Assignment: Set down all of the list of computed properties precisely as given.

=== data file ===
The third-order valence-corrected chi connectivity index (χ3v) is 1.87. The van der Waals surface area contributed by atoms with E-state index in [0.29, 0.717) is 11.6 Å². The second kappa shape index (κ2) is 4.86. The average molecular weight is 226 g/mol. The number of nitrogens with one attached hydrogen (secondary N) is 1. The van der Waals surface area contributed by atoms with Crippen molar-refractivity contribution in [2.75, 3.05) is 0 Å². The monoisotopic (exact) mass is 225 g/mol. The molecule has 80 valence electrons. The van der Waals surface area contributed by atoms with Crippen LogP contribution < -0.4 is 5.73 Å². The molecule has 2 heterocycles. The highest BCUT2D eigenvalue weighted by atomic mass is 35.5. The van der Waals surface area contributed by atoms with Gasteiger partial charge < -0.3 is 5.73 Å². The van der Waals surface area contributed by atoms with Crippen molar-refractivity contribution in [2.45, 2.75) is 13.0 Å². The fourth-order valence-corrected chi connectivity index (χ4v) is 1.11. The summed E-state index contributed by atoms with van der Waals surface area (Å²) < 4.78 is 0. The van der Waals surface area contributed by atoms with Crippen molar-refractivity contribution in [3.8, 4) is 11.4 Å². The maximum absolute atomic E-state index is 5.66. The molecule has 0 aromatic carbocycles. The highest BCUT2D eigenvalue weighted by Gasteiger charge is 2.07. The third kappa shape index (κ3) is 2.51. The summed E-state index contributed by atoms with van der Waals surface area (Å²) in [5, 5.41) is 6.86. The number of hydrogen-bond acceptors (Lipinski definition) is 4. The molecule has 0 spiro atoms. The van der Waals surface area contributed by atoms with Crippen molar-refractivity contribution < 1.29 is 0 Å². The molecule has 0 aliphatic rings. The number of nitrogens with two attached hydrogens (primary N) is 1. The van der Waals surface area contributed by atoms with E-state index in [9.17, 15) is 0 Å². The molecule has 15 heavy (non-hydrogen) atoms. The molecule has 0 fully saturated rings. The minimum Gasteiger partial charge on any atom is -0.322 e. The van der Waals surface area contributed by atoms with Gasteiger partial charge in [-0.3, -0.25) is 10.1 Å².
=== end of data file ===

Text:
The third-order valence-corrected chi connectivity index (χ3v) is 1.87. The van der Waals surface area contributed by atoms with E-state index in [0.29, 0.717) is 11.6 Å². The second kappa shape index (κ2) is 4.86. The average molecular weight is 226 g/mol. The number of nitrogens with one attached hydrogen (secondary N) is 1. The van der Waals surface area contributed by atoms with Crippen molar-refractivity contribution in [2.75, 3.05) is 0 Å². The monoisotopic (exact) mass is 225 g/mol. The molecule has 80 valence electrons. The van der Waals surface area contributed by atoms with Crippen LogP contribution < -0.4 is 5.73 Å². The molecule has 2 heterocycles. The highest BCUT2D eigenvalue weighted by atomic mass is 35.5. The van der Waals surface area contributed by atoms with Gasteiger partial charge < -0.3 is 5.73 Å². The van der Waals surface area contributed by atoms with Crippen molar-refractivity contribution in [2.45, 2.75) is 13.0 Å². The fourth-order valence-corrected chi connectivity index (χ4v) is 1.11. The summed E-state index contributed by atoms with van der Waals surface area (Å²) < 4.78 is 0. The van der Waals surface area contributed by atoms with Crippen molar-refractivity contribution in [3.8, 4) is 11.4 Å². The maximum absolute atomic E-state index is 5.66. The molecule has 0 aromatic carbocycles. The highest BCUT2D eigenvalue weighted by Gasteiger charge is 2.07. The third kappa shape index (κ3) is 2.51. The summed E-state index contributed by atoms with van der Waals surface area (Å²) in [5, 5.41) is 6.86. The number of hydrogen-bond acceptors (Lipinski definition) is 4. The molecule has 0 spiro atoms. The van der Waals surface area contributed by atoms with Crippen molar-refractivity contribution < 1.29 is 0 Å². The molecule has 0 aliphatic rings. The number of nitrogens with two attached hydrogens (primary N) is 1. The van der Waals surface area contributed by atoms with E-state index in [9.17, 15) is 0 Å². The molecule has 15 heavy (non-hydrogen) atoms. The molecule has 0 fully saturated rings. The minimum Gasteiger partial charge on any atom is -0.322 e. The van der Waals surface area contributed by atoms with Gasteiger partial charge in [-0.3, -0.25) is 10.1 Å².